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Who on Earth Is Aldo Leopold?: Father of Wildlife Ecology

Who on Earth Is Aldo Leopold?: Father of Wildlife Ecology

by Glenn Scherer, Marty Fletcher

Editorial Reviews

Children's Literature - Barbara L. Talcroft
Most of the ecologists in the "Scientists Saving the Earth" series will be familiar to readers, though Leopold's name may well be unknown to middle readers and teens. Leopold (1887—1948) grew up in the outdoors, spending time with his father, who was thought to be unusual for his conservationist views—he suggested that Aldo might like to train as a forester, much needed by the U.S. government at the time. After graduation from Yale's forestry school, Leopold began his career as a ranger in Arizona's Apache National Forest where, influenced by a memorable encounter with a wolf, his ideas about wildlife and forest management began to change—rather than killing predators, Americans should preserve entire ecosystems for their intrinsic value, not just for economic potential. Leopold's accomplishments were many: writing a conservation plan for Grand Canyon, initiating the preservation of the Gila Wilderness, helping establish the National Wildlife Refuges, and working with the CCC to reforest depleted lands. As if that were not enough, he envisioned and planted the model Arboretum at the University of Wisconsin and became a co-founder of the Wilderness Society. The authors convey a sense of Leopold's dedication to his ideals—valuing wilderness, respecting all members of an ecosystem, living in harmony with nature—which he continued through his teaching and writing; a final contribution was his detailed nature journal, A Sand County Almanac, published after his death. Young readers who take this chance to become acquainted with such an engaging and devoted ecologist might even be inspired to follow in his footsteps. Reviewer: Barbara L. Talcroft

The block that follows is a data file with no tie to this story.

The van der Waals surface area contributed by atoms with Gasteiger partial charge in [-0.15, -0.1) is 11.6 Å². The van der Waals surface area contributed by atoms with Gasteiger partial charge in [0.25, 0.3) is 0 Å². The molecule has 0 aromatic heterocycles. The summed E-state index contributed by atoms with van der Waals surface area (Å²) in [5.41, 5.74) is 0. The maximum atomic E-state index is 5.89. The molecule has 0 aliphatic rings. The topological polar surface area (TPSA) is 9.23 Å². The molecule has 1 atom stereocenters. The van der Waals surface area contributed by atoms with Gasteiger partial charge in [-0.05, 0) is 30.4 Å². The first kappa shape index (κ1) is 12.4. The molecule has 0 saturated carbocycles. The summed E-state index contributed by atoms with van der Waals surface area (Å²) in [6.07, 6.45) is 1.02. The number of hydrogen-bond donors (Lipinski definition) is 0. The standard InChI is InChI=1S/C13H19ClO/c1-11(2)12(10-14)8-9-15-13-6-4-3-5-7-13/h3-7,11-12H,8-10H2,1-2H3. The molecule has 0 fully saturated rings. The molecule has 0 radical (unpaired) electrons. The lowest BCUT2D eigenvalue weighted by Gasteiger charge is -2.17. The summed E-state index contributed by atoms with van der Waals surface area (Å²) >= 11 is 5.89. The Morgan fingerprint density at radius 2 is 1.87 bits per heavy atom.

VOYA - Cheryl Clark
Part biography, part science textbook, this series presents the stories of six scientists whose pioneering work has helped preserve the natural world. In each volume, readers see how the scientists' love for nature was influenced early in life, what their jobs entailed, and how their work and advocacy has created lasting contributions to the scientific community and the environment. For example, the passionate efforts of Aldo Leopold resulted in the National Wildlife Refuge system today. Through primary sources, many of which come from the scientists' own writing a more immediate look at the scientists' life and work emerges, such as the poetic works of Rachel Carson, which won her fans long before the publication of her most famous and influential book, Silent Spring. Although the series includes some upper-level vocabulary, much of the scientific language is defined, such as the word "ecology," whose origin is clarified in the volume on Aldo Leopold. And with many color pictures, a large font, a short page count, and information on how kids can get involved, this series is most appropriate for a middle school audience and will be a useful reference for those doing research on environmental issues or scientists. Reviewer: Cheryl Clark
School Library Journal
Gr 4–6—This serviceable work introduces the life and times of a man considered to be the first great wildlife ecologist (1886–1948). His posthumously published Sand County Almanac is the foundation for much of today's environmental movement. Leopold was a forester and enthusiastic hunter of wolves, cougars, and other predators, but soon realized the interconnectedness of all ecological systems and became a progressive advocate for animal, plant, and habitat preservation. Unfortunately, many of his early warnings met with resistance, although he persevered throughout his life for acceptance of conservation. Leopold's life is adequately presented but there is little of his passion in the dry text. Many of the illustrations are fillers, such as the half-page full-color photo of the chapel at his prep school, which has no bearing on the text. This important visionary deserves a more exciting presentation.—Eva Elisabeth VonAncken, Trinity-Pawling School, Pawling, NY

Product Details

Enslow Publishers, Incorporated
Publication date:
Scientists Saving the Earth Series
Product dimensions:
6.50(w) x 9.30(h) x 0.50(d)
Age Range:
10 - 13 Years

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